The real cost of cutting Employment Insurance

This morning I had the privilege of presenting to a Canadian Senate committee regarding Bill C-316 (An Act to Amend the Employment Insurance Act – Incarceration). The private member’s bill would claw back Employment Insurance (EI) from incarcerated people after they are released from prison. In other words, individuals who are imprisoned for up to two years would no longer be eligible for EI, even if they paid into the program before going to prison. (Those imprisoned longer than two years are already ineligible.)

United Way of Calgary and Area was invited by the Standing Senate Committee on Social Affairs, Science and Technology because of the research we’ve done on poverty-related crime. United Way’s 2008 research report Crimes of Desperation highlighted how most incarcerated women are imprisoned or held in remand for non-violent crimes. These crimes are often poverty-related: shoplifting, free riding on public transit, or drug possession related to addictions, to name a few examples.

(Click here to see United Way’s brief to the Senate on Bill C-316.)

I shared with senators how United Way of Calgary and Area opposes Bill C-316 because income supports such as EI are critical for ensuring successful reintegration into society after incarceration. There is a perception that people coming out of prison already receive strong supports, but in fact these supports are limited and fragmented. In some cases, people are homeless after leaving prison. They are blocked from plugging into the opportunity grid in our society, and often fall into repeated incarceration. This is financially and socially costly for all Canadians.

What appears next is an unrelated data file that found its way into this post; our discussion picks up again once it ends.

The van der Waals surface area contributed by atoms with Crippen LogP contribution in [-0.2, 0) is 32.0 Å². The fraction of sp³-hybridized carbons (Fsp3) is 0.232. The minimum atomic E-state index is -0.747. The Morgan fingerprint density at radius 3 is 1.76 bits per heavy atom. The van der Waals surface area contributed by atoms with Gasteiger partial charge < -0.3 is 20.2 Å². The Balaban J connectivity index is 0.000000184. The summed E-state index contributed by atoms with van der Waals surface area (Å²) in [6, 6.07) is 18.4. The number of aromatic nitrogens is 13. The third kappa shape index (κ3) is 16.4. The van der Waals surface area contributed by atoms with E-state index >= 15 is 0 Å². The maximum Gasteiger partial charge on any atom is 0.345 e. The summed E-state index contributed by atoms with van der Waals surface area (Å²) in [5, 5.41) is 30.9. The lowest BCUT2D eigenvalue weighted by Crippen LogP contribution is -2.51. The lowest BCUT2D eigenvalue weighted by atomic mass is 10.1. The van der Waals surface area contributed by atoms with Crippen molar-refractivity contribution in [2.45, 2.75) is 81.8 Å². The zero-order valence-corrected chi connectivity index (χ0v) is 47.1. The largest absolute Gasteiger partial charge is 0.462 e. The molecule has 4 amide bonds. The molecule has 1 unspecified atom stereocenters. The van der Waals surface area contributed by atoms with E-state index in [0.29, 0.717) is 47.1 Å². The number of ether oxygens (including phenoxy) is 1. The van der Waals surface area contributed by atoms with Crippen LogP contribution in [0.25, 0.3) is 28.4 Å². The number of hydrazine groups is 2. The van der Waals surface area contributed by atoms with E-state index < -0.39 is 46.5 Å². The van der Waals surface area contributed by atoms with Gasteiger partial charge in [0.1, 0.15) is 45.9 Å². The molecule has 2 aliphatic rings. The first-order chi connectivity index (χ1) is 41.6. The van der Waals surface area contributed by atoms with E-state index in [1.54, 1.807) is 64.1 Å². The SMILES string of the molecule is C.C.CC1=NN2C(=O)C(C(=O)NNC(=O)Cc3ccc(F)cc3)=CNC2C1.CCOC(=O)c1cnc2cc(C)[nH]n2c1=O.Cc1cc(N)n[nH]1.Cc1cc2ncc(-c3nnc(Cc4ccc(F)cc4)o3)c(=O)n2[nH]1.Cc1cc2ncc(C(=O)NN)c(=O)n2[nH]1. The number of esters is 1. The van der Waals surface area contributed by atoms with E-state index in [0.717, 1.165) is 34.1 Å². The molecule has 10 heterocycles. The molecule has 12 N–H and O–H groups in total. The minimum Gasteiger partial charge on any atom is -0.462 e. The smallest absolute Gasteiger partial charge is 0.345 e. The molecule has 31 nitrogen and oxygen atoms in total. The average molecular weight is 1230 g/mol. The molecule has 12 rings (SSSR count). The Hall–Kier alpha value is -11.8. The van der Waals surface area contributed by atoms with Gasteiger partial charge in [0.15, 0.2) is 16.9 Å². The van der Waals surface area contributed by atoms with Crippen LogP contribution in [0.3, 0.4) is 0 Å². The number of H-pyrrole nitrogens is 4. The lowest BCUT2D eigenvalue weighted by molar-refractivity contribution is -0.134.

The group of people affected by this bill — those who worked and paid into EI before being incarcerated — are those most likely to be able to work after leaving prison. This is the group that is most likely to speedily reintegrate into society, and this is the group being penalized. EI may only last for a few weeks or months after someone is released from prison, but it can be enough to get somebody back on their feet and productive.

I felt that United Way’s research and expertise were valued by the senators today. Some asked questions about criminals getting EI while victims have limited support. I responded that United Way would strongly back more programs and supports for victims of crime. We don’t want more crime; we don’t want more victims. Our fear is that this bill will actually create more victims by making people deprived of EI more likely to re-offend.

When people leaving prison are supported in contributing to society once again, taxpayers save money, future victims are prevented, and our communities are healthier.

—Dr. Loreen Gilmour is Director of Poverty Initiatives and Research for United Way of Calgary and Area. The Senate invited her to Ottawa because of United Way’s 2008 report, Crimes of Desperation. The Senate paid her expenses for the trip.

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